War of the Rebellion: Serial 102 Page 0509 Chapter LX. CORRESPONDENCE, ETC. -UNION.

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the lieutenant-general commanding the Army, or the War Department, as the case may be, to order Colonel F. D. Callender, chief of ordnance, to turn over to the State, or requisitions approved by me, arms, accouterments, and ammunition, to be thus turned in by the Missouri State Militia or the U. S. Volunteers that have gone out of service. We have plenty of such on hand. They are equally as good for this service as new ones, and it will not be any loss to the Government but a great aid to us. Immediate [action] should be had in this, as we are having great trouble from the outlaws, guerrillas, &c., and they should be put down at the start.

I am, general, very respectfully, your obedient servant,


Major-General, Commanding.


Saint Louis, Mo., May 19, 1865. (Received 10 a. m.)

Major-General POPE:

General Blunt telegraphs that several noted bands of bushwhackers are moving north to Missouri, crossing Arkansas River west of Gibson. Says he has no horses to check them; says they are desperate men, and declare their intentions to kill and rob. General Sanborn reports one band crossing road east of Lebanon, capturing a lieutenant and five men, hanging the sheriff of that country, and cutting the throats of two other citizens. While such acts are being committed, won't our proposal to receive such men have a bad effect?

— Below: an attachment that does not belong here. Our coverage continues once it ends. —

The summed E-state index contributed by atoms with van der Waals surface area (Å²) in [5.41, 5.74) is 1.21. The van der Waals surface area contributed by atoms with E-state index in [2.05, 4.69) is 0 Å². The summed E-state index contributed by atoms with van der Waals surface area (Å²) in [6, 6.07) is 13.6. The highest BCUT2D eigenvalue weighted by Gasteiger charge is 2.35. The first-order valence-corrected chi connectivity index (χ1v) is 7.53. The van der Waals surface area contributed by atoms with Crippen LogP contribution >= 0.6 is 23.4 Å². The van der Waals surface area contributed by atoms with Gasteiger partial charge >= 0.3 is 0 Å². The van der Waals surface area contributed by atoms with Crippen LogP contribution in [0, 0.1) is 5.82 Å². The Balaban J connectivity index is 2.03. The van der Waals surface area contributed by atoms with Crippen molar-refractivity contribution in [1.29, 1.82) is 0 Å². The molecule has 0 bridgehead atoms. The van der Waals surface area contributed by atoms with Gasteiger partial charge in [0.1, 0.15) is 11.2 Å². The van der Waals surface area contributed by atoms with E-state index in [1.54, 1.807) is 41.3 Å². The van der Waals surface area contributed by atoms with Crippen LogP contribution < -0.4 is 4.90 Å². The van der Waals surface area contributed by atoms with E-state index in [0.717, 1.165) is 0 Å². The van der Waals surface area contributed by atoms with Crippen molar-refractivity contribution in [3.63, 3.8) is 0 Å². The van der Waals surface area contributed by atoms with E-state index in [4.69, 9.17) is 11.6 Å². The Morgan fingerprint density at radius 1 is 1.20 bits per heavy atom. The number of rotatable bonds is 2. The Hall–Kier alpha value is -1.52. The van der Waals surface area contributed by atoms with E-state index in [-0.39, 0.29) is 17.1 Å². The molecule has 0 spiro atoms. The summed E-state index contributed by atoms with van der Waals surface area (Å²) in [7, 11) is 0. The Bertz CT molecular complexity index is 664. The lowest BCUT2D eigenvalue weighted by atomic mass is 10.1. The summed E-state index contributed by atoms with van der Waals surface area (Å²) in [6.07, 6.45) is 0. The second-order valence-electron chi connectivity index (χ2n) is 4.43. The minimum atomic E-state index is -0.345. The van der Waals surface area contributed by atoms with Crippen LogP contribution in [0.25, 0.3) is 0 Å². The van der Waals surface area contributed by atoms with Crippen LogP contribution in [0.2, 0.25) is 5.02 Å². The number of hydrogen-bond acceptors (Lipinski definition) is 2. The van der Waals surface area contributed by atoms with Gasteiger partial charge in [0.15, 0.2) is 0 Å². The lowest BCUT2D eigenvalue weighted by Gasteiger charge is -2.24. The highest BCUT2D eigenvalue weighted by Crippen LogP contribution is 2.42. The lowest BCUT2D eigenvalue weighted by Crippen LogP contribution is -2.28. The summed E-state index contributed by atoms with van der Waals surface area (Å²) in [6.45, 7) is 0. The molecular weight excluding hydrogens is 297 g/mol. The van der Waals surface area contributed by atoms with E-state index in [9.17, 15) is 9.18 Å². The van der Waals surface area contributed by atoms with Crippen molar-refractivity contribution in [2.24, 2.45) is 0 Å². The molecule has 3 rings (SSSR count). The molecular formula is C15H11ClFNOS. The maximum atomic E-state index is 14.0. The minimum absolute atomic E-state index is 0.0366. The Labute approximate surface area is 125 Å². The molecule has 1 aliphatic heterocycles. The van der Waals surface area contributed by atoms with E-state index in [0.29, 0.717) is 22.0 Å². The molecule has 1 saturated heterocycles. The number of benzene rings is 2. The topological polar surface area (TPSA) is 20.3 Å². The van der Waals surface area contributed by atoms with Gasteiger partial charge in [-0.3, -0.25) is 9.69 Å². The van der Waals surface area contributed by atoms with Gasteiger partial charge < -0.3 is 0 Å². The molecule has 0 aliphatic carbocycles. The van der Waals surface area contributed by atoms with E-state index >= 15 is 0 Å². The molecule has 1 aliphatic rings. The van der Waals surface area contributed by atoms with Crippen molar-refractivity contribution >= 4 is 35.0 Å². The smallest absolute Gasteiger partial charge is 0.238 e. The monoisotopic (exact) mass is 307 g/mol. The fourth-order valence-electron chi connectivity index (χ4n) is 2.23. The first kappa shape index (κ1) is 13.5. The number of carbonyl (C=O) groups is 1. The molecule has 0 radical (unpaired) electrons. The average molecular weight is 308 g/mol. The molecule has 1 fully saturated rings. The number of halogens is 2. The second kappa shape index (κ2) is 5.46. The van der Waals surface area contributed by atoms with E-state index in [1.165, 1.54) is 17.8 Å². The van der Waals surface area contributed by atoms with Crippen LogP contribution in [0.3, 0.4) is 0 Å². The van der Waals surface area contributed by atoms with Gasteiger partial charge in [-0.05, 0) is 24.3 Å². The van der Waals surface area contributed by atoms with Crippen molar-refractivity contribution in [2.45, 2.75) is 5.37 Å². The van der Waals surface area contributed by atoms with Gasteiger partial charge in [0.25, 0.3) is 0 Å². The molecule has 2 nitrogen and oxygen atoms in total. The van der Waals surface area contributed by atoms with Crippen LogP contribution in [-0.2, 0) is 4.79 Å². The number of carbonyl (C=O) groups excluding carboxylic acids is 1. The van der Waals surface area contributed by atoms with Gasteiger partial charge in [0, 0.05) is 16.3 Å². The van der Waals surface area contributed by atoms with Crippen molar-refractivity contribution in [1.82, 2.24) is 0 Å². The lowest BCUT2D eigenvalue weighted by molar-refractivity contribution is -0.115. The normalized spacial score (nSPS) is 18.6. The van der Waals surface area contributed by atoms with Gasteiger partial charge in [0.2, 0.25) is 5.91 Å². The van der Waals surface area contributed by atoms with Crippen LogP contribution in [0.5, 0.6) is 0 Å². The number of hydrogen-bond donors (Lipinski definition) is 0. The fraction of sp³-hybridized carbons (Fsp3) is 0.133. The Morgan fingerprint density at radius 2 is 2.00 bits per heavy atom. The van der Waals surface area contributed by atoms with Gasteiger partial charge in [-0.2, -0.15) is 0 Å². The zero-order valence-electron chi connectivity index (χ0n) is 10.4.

JEFFERSON CITY, May 19, 1865.

Major-General DODGE:

Colonel Denny, at Glasgow, says rebels are surrendering there, and he wants their horses and arms for our Order Numbers 3 companies. Can they be so disposed of?



May 19, 1865-2. 12 p. m.

Governor FLETCHER,

Jefferson City:

Referring to your Order Numbers 21, the orders of the War Department and of Lieutenant-General Grant allow all the persons mentioned to go to their homes or any other place on their taking amnesty oath, which they are doing in all cases, or are not allowed to come into the State. I think the organization of militia as proposed good, and would call upon them to put down guerrillas and every person guilty of unlawful acts, but would omit the part referring to paroled prisoners, rebels, Price's men, &c. My reasons are that I believe most of them are disposed to act right, and it might inflame the people against them and drive them into the brush, while the course I indicate would effect the class we want to reach - those coming here for lawless purposes. Many bands of the guerrillas are preparing to give up and surrender. I